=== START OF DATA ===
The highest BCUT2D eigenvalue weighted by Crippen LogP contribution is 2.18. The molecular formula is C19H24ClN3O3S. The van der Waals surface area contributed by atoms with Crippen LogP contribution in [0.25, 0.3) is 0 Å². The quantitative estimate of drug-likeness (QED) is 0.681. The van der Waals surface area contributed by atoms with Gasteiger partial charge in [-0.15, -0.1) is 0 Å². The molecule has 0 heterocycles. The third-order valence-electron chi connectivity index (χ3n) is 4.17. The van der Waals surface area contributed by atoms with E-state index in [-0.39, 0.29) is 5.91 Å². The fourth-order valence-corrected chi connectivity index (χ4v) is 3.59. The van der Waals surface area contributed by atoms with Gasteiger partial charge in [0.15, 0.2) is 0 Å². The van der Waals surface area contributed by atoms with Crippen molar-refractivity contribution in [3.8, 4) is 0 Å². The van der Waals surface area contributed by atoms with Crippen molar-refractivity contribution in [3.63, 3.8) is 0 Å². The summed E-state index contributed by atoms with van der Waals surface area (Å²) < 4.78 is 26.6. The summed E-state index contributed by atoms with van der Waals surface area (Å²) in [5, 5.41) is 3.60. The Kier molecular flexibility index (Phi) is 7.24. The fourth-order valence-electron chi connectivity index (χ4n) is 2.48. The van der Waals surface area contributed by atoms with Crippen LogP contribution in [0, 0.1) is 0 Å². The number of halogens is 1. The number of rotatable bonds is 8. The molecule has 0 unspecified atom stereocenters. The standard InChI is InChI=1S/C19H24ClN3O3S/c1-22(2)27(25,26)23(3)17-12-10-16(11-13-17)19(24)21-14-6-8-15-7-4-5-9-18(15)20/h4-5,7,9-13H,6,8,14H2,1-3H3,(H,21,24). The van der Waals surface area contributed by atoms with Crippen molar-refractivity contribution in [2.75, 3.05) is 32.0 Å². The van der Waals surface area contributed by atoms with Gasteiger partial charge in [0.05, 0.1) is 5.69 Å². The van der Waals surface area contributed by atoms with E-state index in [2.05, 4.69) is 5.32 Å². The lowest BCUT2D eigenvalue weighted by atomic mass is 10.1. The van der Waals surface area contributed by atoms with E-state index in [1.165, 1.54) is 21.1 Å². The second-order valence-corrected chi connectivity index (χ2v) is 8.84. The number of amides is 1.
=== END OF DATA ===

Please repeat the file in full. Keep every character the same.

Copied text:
The highest BCUT2D eigenvalue weighted by Crippen LogP contribution is 2.18. The molecular formula is C19H24ClN3O3S. The van der Waals surface area contributed by atoms with Crippen LogP contribution in [0.25, 0.3) is 0 Å². The quantitative estimate of drug-likeness (QED) is 0.681. The van der Waals surface area contributed by atoms with Gasteiger partial charge in [-0.15, -0.1) is 0 Å². The molecule has 0 heterocycles. The third-order valence-electron chi connectivity index (χ3n) is 4.17. The van der Waals surface area contributed by atoms with E-state index in [-0.39, 0.29) is 5.91 Å². The fourth-order valence-corrected chi connectivity index (χ4v) is 3.59. The van der Waals surface area contributed by atoms with Gasteiger partial charge in [0.15, 0.2) is 0 Å². The van der Waals surface area contributed by atoms with Crippen molar-refractivity contribution in [3.8, 4) is 0 Å². The van der Waals surface area contributed by atoms with Crippen molar-refractivity contribution in [3.63, 3.8) is 0 Å². The summed E-state index contributed by atoms with van der Waals surface area (Å²) < 4.78 is 26.6. The summed E-state index contributed by atoms with van der Waals surface area (Å²) in [5, 5.41) is 3.60. The Kier molecular flexibility index (Phi) is 7.24. The fourth-order valence-electron chi connectivity index (χ4n) is 2.48. The van der Waals surface area contributed by atoms with Crippen LogP contribution in [0, 0.1) is 0 Å². The number of halogens is 1. The number of rotatable bonds is 8. The molecule has 0 unspecified atom stereocenters. The standard InChI is InChI=1S/C19H24ClN3O3S/c1-22(2)27(25,26)23(3)17-12-10-16(11-13-17)19(24)21-14-6-8-15-7-4-5-9-18(15)20/h4-5,7,9-13H,6,8,14H2,1-3H3,(H,21,24). The van der Waals surface area contributed by atoms with Crippen molar-refractivity contribution in [2.75, 3.05) is 32.0 Å². The van der Waals surface area contributed by atoms with Gasteiger partial charge in [0.05, 0.1) is 5.69 Å². The van der Waals surface area contributed by atoms with E-state index in [2.05, 4.69) is 5.32 Å². The lowest BCUT2D eigenvalue weighted by atomic mass is 10.1. The van der Waals surface area contributed by atoms with E-state index in [1.165, 1.54) is 21.1 Å². The second-order valence-corrected chi connectivity index (χ2v) is 8.84. The number of amides is 1.